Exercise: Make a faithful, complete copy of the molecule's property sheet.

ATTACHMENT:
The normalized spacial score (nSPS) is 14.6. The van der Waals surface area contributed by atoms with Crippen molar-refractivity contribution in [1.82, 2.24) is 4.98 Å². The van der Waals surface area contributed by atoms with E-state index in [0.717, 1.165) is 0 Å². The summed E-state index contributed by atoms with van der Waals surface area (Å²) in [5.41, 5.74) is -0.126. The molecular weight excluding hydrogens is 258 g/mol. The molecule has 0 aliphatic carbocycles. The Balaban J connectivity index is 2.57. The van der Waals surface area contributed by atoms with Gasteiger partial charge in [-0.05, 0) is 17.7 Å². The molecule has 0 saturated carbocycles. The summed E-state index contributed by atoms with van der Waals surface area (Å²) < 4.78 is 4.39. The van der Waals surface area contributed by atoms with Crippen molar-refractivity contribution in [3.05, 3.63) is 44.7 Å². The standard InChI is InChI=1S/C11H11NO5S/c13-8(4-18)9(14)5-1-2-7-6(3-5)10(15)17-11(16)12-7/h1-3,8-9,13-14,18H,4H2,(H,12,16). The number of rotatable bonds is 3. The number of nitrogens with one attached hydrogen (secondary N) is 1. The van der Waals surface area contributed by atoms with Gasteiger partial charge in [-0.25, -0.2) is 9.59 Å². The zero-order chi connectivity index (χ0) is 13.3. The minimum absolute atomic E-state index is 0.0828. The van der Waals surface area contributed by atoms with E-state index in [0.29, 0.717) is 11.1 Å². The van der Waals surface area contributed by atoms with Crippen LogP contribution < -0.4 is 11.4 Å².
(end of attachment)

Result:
The normalized spacial score (nSPS) is 14.6. The van der Waals surface area contributed by atoms with Crippen molar-refractivity contribution in [1.82, 2.24) is 4.98 Å². The van der Waals surface area contributed by atoms with E-state index in [0.717, 1.165) is 0 Å². The summed E-state index contributed by atoms with van der Waals surface area (Å²) in [5.41, 5.74) is -0.126. The molecular weight excluding hydrogens is 258 g/mol. The molecule has 0 aliphatic carbocycles. The Balaban J connectivity index is 2.57. The van der Waals surface area contributed by atoms with Gasteiger partial charge in [-0.05, 0) is 17.7 Å². The molecule has 0 saturated carbocycles. The summed E-state index contributed by atoms with van der Waals surface area (Å²) < 4.78 is 4.39. The van der Waals surface area contributed by atoms with Crippen molar-refractivity contribution in [3.05, 3.63) is 44.7 Å². The standard InChI is InChI=1S/C11H11NO5S/c13-8(4-18)9(14)5-1-2-7-6(3-5)10(15)17-11(16)12-7/h1-3,8-9,13-14,18H,4H2,(H,12,16). The number of rotatable bonds is 3. The number of nitrogens with one attached hydrogen (secondary N) is 1. The van der Waals surface area contributed by atoms with Gasteiger partial charge in [-0.25, -0.2) is 9.59 Å². The zero-order chi connectivity index (χ0) is 13.3. The minimum absolute atomic E-state index is 0.0828. The van der Waals surface area contributed by atoms with E-state index in [0.29, 0.717) is 11.1 Å². The van der Waals surface area contributed by atoms with Crippen LogP contribution < -0.4 is 11.4 Å².